Tuesday, 13 October 2020

A hollow ache

Try it a few times. If you feel your muscles move downwards with your breath, you know you've cracked it. So when she was diagnosed with lung cancer, we were all saddened and concerned. The days Jean went in for treatments were very difficult for her--she was so scared of the hospital, the needles, the chemotherapy, and of course the cancer itself. Not knowing what to do, but wanting to let her know we cared, I asked everyone in the studio to make something we could put into a box that might bring a smile to Jean's face or give her a moment's peace--a box of hope. The studio assistants and I filled the box with quotations, drawings, cartoons, life-affirming messages, jokes, and thoughts that might occupy her mind during the treatments. The number of things we packed into that box was amazing. Everyone wanted to help. We decorated it and Jean took the box with her on every visit. Later, she told us how much she loved the box and looked forward to opening it each time to discover what was inside. Her treatments were still frightening, but now they were also punctuated with many moments of inspiration, love, and kindness. Jean found strength, hope, humor, and joy hidden within the box and herself. But back then, it was a novel idea. The notion of the value in motivating employees to perform better was not part of the managerial equation at that point in time. Needless to say, once the reasons for the results of the Hawthorne Experiments were better understood by managers and academicians, this seminal research served as a springboard for a wide range of fresh theories and approaches to management. A new way of thinking gained impetus in the 1930s and 1940s, broadly labeled as the human relations management movement. Again, it is hard to believe that this thinking deserved the type of attention it got, or that it caused the kind of ripples about how to manage an organization that it did. But, in fact, this movement was a major transition for most organizations, especially in an era dominated by large assembly line-focused mega-firms from the then-dominant manufacturing sector. Later, in the 1960 article entitled The Human Side of Enterprise,3 Douglas McGregor added another important contribution to this process of values clarification about the practice of organizational management. In this article, McGregor coined the terms Theory X and Theory Y.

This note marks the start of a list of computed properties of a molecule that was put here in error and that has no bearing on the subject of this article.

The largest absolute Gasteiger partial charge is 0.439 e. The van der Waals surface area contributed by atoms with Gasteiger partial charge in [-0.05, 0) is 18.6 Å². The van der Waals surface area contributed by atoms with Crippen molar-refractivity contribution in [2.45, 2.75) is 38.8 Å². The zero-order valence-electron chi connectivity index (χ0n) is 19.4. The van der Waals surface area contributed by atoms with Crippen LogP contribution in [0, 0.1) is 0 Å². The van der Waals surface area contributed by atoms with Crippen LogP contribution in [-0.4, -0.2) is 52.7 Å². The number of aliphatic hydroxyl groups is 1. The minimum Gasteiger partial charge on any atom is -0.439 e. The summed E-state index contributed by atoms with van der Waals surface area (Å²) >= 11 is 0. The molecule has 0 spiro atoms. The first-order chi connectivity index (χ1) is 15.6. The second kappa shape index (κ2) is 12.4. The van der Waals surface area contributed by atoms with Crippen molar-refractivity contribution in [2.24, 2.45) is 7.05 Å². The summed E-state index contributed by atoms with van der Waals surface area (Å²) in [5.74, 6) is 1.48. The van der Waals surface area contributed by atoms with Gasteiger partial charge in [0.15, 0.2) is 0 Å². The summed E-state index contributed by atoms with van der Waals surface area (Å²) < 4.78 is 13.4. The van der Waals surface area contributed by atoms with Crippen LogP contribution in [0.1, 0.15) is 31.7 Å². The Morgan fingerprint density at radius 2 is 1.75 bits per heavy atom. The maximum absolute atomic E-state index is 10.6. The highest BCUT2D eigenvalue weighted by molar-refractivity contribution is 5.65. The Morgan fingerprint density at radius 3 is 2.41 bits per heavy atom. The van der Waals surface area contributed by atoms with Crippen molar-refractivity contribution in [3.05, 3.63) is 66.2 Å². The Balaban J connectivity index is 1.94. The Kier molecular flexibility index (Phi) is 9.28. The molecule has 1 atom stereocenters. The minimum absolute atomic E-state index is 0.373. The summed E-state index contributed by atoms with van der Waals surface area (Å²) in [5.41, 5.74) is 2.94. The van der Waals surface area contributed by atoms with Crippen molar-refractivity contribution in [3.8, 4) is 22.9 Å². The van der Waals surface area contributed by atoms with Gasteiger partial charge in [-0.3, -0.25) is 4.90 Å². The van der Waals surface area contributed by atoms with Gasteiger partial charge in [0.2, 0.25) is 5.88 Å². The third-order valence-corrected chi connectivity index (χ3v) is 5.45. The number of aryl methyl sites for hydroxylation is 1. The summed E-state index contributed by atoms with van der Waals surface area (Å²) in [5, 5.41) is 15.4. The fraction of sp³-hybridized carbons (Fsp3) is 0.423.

These terms have become well integrated into management nomenclature. McGregor's theories still strike a chord with managers today because many in a supervisory position can relate to the distinction between leadership styles that McGregor proposed, even though the theory was promulgated more than 45 years ago. The unique combination of physical relaxation and an alert yet quiet mind explains the term restful awareness and distinguishes this state from restful sleep. People who regularly experience restful awareness develop less hypertension, heart disease, anxiety, and depression. They find it easier to give up life-damaging habits such as cigarettes, excessive alcohol, and drugs. They also show improvements in their immune function and reduced susceptibility to infections. Research on people who meditate demonstrates wide-ranging health improvements and a reversal in many of the biomarkers of aging. Studies have shown that the longer people have been practicing meditation, the younger they score on tests of biological age. For example, long-term meditators show biological ages almost twelve years younger than their chronological age. Other studies have shown that certain hormonal changes usually associated with aging can be slowed or reversed through regular meditation. One of the most interesting ones found that the hormone DHEA is higher in people who meditate than those who do not. We know that levels of DHEA steadily fall as we age. During the down stage of labour your muscles will be pushing downwards powerfully with each surge and by using this breath you are ensuring that you are working with your uterus muscles rather than against them. You are helping to make everything more effective. You are not pushing, you are using your breath to help your muscles. It's your muscles that will be doing all the hard work. When it comes to practice, down breathing is not one that is going to help you drift off to sleep peacefully, which is why I always recommend doing your practice in a particular place, or should I say when doing a particular `activity'. Yes - on the toilet when going for a poo! It's the perfect time and place to practise your down breathing. I always suggest women stick a little sticky note on the back of their toilet door at home and simply write `down breathing' on it as a little reminder.